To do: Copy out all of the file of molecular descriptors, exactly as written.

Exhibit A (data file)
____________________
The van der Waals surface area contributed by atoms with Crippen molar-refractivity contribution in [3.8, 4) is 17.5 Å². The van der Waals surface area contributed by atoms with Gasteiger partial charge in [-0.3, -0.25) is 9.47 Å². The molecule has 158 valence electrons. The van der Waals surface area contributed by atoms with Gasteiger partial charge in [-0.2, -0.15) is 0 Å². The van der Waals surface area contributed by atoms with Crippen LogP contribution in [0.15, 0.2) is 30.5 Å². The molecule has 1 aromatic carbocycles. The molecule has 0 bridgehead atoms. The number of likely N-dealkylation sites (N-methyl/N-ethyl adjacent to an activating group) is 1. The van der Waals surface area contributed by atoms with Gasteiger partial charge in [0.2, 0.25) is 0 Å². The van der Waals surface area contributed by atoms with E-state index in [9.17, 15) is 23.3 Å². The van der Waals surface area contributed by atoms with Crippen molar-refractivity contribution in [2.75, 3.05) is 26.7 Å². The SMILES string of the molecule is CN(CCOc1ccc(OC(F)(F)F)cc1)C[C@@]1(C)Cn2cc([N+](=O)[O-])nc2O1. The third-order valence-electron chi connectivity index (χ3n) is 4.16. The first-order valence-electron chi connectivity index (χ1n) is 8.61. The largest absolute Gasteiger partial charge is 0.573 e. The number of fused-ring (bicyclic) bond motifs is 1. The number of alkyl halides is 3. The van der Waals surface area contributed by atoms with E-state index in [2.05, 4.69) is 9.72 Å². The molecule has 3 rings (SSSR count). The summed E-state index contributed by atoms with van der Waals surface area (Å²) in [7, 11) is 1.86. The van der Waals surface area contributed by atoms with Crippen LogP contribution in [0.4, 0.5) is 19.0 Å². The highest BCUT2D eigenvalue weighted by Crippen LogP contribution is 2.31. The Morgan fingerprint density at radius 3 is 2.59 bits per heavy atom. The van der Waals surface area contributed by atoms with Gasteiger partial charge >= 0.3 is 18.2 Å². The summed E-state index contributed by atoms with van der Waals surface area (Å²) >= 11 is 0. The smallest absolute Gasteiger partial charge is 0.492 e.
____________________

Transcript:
The van der Waals surface area contributed by atoms with Crippen molar-refractivity contribution in [3.8, 4) is 17.5 Å². The van der Waals surface area contributed by atoms with Gasteiger partial charge in [-0.3, -0.25) is 9.47 Å². The molecule has 158 valence electrons. The van der Waals surface area contributed by atoms with Gasteiger partial charge in [-0.2, -0.15) is 0 Å². The van der Waals surface area contributed by atoms with Crippen LogP contribution in [0.15, 0.2) is 30.5 Å². The molecule has 1 aromatic carbocycles. The molecule has 0 bridgehead atoms. The number of likely N-dealkylation sites (N-methyl/N-ethyl adjacent to an activating group) is 1. The van der Waals surface area contributed by atoms with Gasteiger partial charge in [0.2, 0.25) is 0 Å². The van der Waals surface area contributed by atoms with E-state index in [9.17, 15) is 23.3 Å². The van der Waals surface area contributed by atoms with Crippen molar-refractivity contribution in [2.75, 3.05) is 26.7 Å². The SMILES string of the molecule is CN(CCOc1ccc(OC(F)(F)F)cc1)C[C@@]1(C)Cn2cc([N+](=O)[O-])nc2O1. The third-order valence-electron chi connectivity index (χ3n) is 4.16. The first-order valence-electron chi connectivity index (χ1n) is 8.61. The largest absolute Gasteiger partial charge is 0.573 e. The number of fused-ring (bicyclic) bond motifs is 1. The number of alkyl halides is 3. The van der Waals surface area contributed by atoms with E-state index in [2.05, 4.69) is 9.72 Å². The molecule has 3 rings (SSSR count). The summed E-state index contributed by atoms with van der Waals surface area (Å²) in [7, 11) is 1.86. The van der Waals surface area contributed by atoms with Crippen LogP contribution in [0.4, 0.5) is 19.0 Å². The highest BCUT2D eigenvalue weighted by Crippen LogP contribution is 2.31. The Morgan fingerprint density at radius 3 is 2.59 bits per heavy atom. The van der Waals surface area contributed by atoms with Gasteiger partial charge >= 0.3 is 18.2 Å². The summed E-state index contributed by atoms with van der Waals surface area (Å²) >= 11 is 0. The smallest absolute Gasteiger partial charge is 0.492 e.